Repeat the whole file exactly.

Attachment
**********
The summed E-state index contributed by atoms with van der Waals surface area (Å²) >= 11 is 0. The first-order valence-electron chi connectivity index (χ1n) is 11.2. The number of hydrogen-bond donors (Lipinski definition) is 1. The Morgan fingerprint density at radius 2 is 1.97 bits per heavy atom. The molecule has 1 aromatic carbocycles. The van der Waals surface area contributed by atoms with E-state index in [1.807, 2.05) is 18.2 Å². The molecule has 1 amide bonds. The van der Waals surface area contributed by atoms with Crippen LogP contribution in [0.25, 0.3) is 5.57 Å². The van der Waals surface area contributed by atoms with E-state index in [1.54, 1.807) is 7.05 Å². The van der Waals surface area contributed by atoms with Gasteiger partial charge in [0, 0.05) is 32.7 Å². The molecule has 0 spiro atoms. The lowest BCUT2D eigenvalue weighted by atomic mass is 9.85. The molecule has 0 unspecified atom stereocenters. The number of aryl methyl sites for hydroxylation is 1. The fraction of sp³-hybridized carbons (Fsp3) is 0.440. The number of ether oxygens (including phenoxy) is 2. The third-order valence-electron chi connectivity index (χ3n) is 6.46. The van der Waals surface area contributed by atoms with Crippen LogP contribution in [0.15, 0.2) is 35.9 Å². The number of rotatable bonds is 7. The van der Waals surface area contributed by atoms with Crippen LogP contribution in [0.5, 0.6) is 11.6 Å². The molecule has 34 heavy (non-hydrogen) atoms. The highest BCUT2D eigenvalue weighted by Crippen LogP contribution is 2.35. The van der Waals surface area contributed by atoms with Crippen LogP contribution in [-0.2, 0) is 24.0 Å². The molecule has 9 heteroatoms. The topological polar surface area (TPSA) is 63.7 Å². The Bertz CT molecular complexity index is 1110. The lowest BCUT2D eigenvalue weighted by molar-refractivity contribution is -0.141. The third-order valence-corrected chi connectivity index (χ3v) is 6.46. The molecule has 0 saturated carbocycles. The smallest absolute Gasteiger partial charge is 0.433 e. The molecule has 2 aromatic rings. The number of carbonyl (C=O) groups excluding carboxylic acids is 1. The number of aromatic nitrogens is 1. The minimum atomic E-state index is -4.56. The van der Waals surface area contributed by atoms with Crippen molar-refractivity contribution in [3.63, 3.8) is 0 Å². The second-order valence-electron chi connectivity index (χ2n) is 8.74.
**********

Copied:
The summed E-state index contributed by atoms with van der Waals surface area (Å²) >= 11 is 0. The first-order valence-electron chi connectivity index (χ1n) is 11.2. The number of hydrogen-bond donors (Lipinski definition) is 1. The Morgan fingerprint density at radius 2 is 1.97 bits per heavy atom. The molecule has 1 aromatic carbocycles. The van der Waals surface area contributed by atoms with E-state index in [1.807, 2.05) is 18.2 Å². The molecule has 1 amide bonds. The van der Waals surface area contributed by atoms with Crippen LogP contribution in [0.25, 0.3) is 5.57 Å². The van der Waals surface area contributed by atoms with E-state index in [1.54, 1.807) is 7.05 Å². The van der Waals surface area contributed by atoms with Gasteiger partial charge in [0, 0.05) is 32.7 Å². The molecule has 0 spiro atoms. The lowest BCUT2D eigenvalue weighted by atomic mass is 9.85. The molecule has 0 unspecified atom stereocenters. The number of aryl methyl sites for hydroxylation is 1. The fraction of sp³-hybridized carbons (Fsp3) is 0.440. The number of ether oxygens (including phenoxy) is 2. The third-order valence-electron chi connectivity index (χ3n) is 6.46. The van der Waals surface area contributed by atoms with Crippen LogP contribution in [0.15, 0.2) is 35.9 Å². The number of rotatable bonds is 7. The van der Waals surface area contributed by atoms with Crippen LogP contribution in [0.5, 0.6) is 11.6 Å². The molecule has 34 heavy (non-hydrogen) atoms. The highest BCUT2D eigenvalue weighted by Crippen LogP contribution is 2.35. The van der Waals surface area contributed by atoms with Crippen LogP contribution in [-0.2, 0) is 24.0 Å². The molecule has 9 heteroatoms. The topological polar surface area (TPSA) is 63.7 Å². The Bertz CT molecular complexity index is 1110. The lowest BCUT2D eigenvalue weighted by molar-refractivity contribution is -0.141. The third-order valence-corrected chi connectivity index (χ3v) is 6.46. The molecule has 0 saturated carbocycles. The smallest absolute Gasteiger partial charge is 0.433 e. The molecule has 2 aromatic rings. The number of carbonyl (C=O) groups excluding carboxylic acids is 1. The number of aromatic nitrogens is 1. The minimum atomic E-state index is -4.56. The van der Waals surface area contributed by atoms with Crippen molar-refractivity contribution in [3.63, 3.8) is 0 Å². The second-order valence-electron chi connectivity index (χ2n) is 8.74.